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Arpad Kadarkay's Georg Lukács: Life, Thought, and Politics

Updated: Dec 19, 2021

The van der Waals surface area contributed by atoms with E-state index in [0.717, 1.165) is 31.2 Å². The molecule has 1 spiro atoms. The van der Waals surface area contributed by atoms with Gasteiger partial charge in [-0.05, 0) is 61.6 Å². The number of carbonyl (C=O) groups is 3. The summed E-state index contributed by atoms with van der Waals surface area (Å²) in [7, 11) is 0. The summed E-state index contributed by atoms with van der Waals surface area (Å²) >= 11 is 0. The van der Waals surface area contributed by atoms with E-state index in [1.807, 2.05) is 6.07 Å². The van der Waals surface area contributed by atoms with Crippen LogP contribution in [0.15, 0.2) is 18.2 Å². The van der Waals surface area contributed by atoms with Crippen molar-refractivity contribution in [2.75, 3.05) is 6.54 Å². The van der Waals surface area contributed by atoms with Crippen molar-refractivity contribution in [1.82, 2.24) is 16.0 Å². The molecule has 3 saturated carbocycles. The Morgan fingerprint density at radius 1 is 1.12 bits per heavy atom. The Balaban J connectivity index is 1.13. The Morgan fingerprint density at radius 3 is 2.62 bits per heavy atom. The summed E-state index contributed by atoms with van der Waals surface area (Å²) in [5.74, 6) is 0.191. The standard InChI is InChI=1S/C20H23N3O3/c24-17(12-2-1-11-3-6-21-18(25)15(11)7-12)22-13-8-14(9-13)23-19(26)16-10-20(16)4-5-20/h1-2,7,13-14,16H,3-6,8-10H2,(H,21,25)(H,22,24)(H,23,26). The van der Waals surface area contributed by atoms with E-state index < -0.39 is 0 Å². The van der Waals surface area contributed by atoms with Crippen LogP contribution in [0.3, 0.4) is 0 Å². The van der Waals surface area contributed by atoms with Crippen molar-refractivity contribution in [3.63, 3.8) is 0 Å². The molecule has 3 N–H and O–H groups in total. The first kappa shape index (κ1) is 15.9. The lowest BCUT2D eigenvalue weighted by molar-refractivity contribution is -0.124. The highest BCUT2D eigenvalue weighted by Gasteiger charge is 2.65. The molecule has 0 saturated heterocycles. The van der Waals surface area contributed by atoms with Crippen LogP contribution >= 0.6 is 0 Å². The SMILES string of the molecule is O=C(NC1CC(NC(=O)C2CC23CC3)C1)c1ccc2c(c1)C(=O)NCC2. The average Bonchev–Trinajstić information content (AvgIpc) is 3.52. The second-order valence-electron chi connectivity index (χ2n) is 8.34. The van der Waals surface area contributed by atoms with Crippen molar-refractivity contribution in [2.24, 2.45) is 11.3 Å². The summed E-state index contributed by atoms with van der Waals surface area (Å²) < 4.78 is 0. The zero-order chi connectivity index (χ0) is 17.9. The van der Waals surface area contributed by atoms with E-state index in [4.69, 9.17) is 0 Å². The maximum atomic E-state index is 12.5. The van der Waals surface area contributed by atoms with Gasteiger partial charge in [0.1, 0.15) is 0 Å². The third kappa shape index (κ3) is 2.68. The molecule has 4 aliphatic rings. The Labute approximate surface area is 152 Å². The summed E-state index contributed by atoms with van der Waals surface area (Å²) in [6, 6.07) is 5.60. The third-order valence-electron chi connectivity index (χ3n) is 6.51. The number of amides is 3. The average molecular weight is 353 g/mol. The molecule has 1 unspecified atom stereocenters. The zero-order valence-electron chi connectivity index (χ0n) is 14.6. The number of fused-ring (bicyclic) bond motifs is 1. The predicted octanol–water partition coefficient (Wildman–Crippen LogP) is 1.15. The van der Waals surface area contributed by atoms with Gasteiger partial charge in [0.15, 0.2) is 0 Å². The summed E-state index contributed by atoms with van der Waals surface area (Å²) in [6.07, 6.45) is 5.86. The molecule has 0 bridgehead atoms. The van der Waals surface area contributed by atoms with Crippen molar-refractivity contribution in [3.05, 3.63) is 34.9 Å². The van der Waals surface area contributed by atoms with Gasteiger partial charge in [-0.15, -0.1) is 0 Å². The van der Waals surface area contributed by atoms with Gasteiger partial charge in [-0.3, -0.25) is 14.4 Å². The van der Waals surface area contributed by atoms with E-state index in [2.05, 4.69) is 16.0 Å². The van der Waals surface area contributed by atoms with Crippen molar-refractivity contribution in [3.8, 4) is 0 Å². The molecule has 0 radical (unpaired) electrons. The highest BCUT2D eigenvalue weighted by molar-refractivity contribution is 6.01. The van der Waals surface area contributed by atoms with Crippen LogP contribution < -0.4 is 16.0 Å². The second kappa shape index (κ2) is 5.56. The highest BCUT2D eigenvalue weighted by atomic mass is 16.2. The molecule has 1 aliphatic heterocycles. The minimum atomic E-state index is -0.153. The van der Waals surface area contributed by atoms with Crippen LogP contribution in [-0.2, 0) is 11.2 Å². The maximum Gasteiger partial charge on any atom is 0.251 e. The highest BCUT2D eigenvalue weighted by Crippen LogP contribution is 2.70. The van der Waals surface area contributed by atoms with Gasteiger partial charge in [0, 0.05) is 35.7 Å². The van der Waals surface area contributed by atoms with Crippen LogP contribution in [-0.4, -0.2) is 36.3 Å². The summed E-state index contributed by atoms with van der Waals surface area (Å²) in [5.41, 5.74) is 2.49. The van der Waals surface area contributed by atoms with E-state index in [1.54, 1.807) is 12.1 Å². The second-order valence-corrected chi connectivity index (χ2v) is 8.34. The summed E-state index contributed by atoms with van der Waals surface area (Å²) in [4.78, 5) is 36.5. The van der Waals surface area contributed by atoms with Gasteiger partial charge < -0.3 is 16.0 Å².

How this man is thought to deserve exaltation as an intellectual, or even a person, defies reason or belief, even in today's world. Out of contempt for his mother, the fashionable socialite, and the haute bourgeoisie into which he was born, Lukacs was drawn to destruction from an early age—of where he came from, of the society he was born into, even of himself, although time and again he chose not to pull the trigger. Embittered from youth, completely depressive and misanthropic, he heard the gospel of salvation from an ex's brother, who had returned from Russia, fully trained in Bolshevik tactics and overflowing with propagandistic rhetoric. Lukacs consecrated himself to Marx, and from 1918 dedicated himself, quite blindly, to communism. As a commissar he was responsible for theft of property on a massive scale, and by 1919, exiled after the collapse of Bela Kun's dictatorship, he was formally charged with murder, although he evaded extradition and capture. An obdurate, hardcore Stalinist for an important part of his career, he narrowed his intellect, blunted his mind, and destroyed his reason (even Adorno quipped on the matter), his thinking forever straitjacketed by ideology. He lionised Stalin, championed totalitarianism, and cheered the Gulag. Somehow he survived the Stalinist purges, and had a second bite at the cherry—albeit a very quick one—in Hungary once it was back under communist control. He finally destalinised in 1956, but by then his career was more or less over, for, unpopular among his colleagues, he was relegated to the margins, even unpersoned for a while, on account of his numerous 'revisionist' heresies, as seen by orthodox Marxists. In this period he became one of the founders of Western Marxism. To Kadarkay's credit, he does not shy away from the bad and the ugly (and there's plenty), even though he writes as an admirer. On the other hand, the narrative, which does not lack the occasional brilliant phrase or moment of humour, is sometimes, albeit only mildly, chaotic and imprecise. The focus is mostly on Lukacs' life and politics, both of which were grim; for a detailed analysis of his thought the reader will have to go elsewhere. I began the book fearing it would be a hard slog, but it proved otherwise.

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